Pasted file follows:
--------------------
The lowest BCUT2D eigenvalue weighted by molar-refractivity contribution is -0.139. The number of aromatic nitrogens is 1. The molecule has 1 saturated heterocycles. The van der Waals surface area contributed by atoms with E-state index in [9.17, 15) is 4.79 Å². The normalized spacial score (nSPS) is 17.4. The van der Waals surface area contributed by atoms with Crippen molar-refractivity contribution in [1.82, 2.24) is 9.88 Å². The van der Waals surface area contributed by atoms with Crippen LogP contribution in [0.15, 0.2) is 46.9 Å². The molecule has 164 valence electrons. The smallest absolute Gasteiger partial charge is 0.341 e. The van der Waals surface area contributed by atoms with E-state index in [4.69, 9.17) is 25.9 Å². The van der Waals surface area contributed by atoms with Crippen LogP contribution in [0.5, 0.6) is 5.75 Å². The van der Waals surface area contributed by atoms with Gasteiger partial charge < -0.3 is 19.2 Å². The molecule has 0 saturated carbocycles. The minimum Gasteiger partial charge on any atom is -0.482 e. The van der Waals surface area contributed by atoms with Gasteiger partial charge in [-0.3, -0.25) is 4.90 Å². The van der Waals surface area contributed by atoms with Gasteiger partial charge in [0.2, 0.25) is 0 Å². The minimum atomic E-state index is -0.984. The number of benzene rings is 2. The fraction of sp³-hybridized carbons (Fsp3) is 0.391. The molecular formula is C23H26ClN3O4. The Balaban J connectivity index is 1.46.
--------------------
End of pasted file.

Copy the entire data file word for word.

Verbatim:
The lowest BCUT2D eigenvalue weighted by molar-refractivity contribution is -0.139. The number of aromatic nitrogens is 1. The molecule has 1 saturated heterocycles. The van der Waals surface area contributed by atoms with E-state index in [9.17, 15) is 4.79 Å². The normalized spacial score (nSPS) is 17.4. The van der Waals surface area contributed by atoms with Crippen molar-refractivity contribution in [1.82, 2.24) is 9.88 Å². The van der Waals surface area contributed by atoms with Crippen LogP contribution in [0.15, 0.2) is 46.9 Å². The molecule has 164 valence electrons. The smallest absolute Gasteiger partial charge is 0.341 e. The van der Waals surface area contributed by atoms with E-state index in [4.69, 9.17) is 25.9 Å². The van der Waals surface area contributed by atoms with Crippen LogP contribution in [0.5, 0.6) is 5.75 Å². The van der Waals surface area contributed by atoms with Gasteiger partial charge < -0.3 is 19.2 Å². The molecule has 0 saturated carbocycles. The minimum Gasteiger partial charge on any atom is -0.482 e. The van der Waals surface area contributed by atoms with Gasteiger partial charge in [-0.3, -0.25) is 4.90 Å². The van der Waals surface area contributed by atoms with Gasteiger partial charge in [0.2, 0.25) is 0 Å². The minimum atomic E-state index is -0.984. The number of benzene rings is 2. The fraction of sp³-hybridized carbons (Fsp3) is 0.391. The molecular formula is C23H26ClN3O4. The Balaban J connectivity index is 1.46.